As the Atlantic coast Swastikas were coming to an end in 1916, across Canada in Edmonton, Alberta, a ladies hockey team came together calling themselves ... yes, you guessed it, the Swastikas. Little is know about the ladies Swastikas out of Edmonton. Their games were limited to the city of Edmonton with the exception of Winter Carnivals in places like Calgary and Banff. The harsh Prairie winters were certainly not permissive of long road trips for any team in those days. These are the 1916 ladies of the Edmonton Swastikas:
Half-a-dozen years after the coming together of the Edmonton Swastikas, just a little further west, another lady Swastikas team was coming together in the town of Fernie out in Kootney region of British Columbia. The lady Swastikas from Fernie would go on to have plenty of success in the 4 years they were together winning the 1922 Calgary Winter Carnival, beating the hometown Calgary Regents in the final; the 1923 Banff Winter Cup, beating the Vancouver Amazons to again become champions; and in 1926, where runners-up at the Banff Winter Carnival losing to the Edmonton Monarchs in the last game they would play. The Fernie Swastikas below.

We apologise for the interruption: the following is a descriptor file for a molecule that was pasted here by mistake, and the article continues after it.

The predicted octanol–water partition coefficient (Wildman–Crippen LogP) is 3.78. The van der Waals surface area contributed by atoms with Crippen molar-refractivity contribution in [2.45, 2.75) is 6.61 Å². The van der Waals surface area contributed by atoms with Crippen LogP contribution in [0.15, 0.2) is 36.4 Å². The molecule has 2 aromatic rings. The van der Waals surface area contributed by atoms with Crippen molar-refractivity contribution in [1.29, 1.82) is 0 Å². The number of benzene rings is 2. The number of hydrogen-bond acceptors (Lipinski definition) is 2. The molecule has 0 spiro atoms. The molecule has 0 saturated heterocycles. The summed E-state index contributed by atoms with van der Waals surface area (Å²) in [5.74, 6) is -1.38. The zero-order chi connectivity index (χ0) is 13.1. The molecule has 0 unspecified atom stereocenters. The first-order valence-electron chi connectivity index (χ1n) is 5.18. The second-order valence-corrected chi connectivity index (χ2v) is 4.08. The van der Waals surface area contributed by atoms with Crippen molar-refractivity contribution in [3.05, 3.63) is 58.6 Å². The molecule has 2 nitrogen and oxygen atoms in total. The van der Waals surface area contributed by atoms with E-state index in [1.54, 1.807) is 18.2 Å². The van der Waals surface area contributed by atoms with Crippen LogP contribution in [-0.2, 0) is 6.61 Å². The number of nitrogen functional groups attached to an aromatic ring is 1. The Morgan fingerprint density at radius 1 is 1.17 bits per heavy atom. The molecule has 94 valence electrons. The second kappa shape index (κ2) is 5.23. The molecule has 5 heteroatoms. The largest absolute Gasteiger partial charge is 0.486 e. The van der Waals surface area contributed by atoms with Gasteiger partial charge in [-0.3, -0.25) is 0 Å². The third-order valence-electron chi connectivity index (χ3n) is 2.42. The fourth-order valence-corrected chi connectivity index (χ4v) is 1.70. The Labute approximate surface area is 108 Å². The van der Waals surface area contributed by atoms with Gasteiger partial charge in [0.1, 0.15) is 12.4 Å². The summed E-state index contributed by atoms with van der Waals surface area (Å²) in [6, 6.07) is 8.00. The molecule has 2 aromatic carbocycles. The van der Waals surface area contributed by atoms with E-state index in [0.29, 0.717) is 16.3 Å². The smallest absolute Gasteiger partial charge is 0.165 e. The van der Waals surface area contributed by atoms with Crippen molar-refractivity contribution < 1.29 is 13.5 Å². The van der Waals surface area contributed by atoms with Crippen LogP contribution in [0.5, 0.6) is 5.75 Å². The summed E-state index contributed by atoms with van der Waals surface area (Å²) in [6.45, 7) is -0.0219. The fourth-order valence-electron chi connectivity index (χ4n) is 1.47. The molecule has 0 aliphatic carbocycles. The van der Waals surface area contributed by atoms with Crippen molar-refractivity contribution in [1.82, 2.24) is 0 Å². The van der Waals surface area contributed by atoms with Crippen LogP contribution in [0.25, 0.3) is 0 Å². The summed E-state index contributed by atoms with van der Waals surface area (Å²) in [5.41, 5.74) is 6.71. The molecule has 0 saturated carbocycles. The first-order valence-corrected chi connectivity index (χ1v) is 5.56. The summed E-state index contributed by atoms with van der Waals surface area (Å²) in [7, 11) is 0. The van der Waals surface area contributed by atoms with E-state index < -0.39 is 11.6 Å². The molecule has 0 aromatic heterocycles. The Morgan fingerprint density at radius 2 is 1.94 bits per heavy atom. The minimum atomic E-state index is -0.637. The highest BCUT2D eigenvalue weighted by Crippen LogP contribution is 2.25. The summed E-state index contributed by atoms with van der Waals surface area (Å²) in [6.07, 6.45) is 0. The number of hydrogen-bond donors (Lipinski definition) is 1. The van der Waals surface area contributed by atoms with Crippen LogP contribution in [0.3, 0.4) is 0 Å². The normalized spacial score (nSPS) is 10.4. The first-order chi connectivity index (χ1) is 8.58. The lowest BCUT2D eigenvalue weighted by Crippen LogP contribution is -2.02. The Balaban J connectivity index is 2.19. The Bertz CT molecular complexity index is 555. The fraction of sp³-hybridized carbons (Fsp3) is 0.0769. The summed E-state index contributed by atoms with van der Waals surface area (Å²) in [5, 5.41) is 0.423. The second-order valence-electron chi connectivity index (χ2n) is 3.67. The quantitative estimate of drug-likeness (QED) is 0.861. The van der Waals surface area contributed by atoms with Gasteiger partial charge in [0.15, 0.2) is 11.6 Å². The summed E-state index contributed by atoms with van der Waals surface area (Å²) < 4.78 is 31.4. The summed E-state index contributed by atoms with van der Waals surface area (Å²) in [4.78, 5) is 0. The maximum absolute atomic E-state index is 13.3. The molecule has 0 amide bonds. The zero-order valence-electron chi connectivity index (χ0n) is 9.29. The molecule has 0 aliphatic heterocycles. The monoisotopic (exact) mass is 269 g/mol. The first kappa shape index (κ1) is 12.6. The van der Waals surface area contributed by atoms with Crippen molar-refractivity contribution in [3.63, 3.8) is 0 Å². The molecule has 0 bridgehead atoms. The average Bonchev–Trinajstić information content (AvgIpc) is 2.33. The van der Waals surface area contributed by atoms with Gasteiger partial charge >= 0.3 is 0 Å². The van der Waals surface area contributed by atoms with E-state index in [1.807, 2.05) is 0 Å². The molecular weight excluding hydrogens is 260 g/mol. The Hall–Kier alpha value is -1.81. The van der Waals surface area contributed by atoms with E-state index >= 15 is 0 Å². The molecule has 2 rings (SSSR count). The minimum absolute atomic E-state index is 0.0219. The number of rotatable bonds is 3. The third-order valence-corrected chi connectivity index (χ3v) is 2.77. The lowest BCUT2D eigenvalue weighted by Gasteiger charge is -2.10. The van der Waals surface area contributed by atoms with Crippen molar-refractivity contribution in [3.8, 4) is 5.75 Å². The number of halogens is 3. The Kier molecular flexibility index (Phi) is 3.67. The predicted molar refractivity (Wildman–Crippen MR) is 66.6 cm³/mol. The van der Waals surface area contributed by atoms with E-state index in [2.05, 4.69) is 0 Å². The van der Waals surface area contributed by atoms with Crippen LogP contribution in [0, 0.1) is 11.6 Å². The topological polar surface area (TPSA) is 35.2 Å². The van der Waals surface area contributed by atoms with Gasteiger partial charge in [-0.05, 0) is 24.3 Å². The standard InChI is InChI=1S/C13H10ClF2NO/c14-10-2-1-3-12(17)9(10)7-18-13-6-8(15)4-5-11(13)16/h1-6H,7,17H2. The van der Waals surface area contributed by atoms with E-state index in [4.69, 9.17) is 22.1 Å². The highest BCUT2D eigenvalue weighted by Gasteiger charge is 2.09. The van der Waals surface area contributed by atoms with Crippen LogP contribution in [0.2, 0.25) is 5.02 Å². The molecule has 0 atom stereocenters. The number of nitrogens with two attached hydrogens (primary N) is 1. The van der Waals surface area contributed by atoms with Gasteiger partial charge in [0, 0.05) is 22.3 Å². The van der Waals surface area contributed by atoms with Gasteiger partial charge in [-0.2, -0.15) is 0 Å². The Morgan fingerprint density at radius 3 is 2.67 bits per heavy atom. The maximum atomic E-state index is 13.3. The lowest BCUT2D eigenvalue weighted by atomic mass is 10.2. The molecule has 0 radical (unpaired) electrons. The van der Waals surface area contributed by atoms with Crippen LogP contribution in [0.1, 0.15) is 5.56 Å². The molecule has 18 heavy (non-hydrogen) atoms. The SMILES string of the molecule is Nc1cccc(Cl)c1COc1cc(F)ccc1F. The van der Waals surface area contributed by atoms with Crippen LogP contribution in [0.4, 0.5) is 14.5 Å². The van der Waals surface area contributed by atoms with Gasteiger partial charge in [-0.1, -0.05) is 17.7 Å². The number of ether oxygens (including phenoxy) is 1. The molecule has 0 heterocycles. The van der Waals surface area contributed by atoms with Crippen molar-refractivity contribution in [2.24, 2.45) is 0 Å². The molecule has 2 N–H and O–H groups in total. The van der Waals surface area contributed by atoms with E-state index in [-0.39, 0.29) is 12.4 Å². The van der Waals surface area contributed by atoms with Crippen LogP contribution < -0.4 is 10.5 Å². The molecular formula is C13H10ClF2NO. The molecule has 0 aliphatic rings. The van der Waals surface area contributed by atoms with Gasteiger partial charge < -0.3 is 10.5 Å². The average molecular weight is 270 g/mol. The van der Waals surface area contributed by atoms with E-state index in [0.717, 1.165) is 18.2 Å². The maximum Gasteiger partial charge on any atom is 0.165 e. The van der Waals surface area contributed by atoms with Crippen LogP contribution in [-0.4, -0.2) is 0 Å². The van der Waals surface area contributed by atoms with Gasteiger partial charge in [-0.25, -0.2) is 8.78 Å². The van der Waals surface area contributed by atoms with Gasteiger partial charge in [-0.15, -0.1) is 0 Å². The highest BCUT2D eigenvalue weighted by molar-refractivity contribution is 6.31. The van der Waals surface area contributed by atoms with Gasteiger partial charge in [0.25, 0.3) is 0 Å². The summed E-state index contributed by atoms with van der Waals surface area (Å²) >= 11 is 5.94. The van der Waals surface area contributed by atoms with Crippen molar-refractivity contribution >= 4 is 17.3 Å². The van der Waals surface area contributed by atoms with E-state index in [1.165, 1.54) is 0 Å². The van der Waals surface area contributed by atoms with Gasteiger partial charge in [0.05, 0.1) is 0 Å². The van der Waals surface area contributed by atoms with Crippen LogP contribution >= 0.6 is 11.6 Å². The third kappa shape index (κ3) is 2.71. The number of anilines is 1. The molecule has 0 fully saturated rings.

And so there you have it, Canada's relation with the Swastika. An international movement calling themselves Reclaiming the Swastika makes reference to Canada's past relations with the symbol as a strategy to reclaim the swastika. Surely no matter how much they try, any guy you see with a swastika tattoo on his body, who among us will not be thinking: neo-Nazi hater. It's sad but it's true.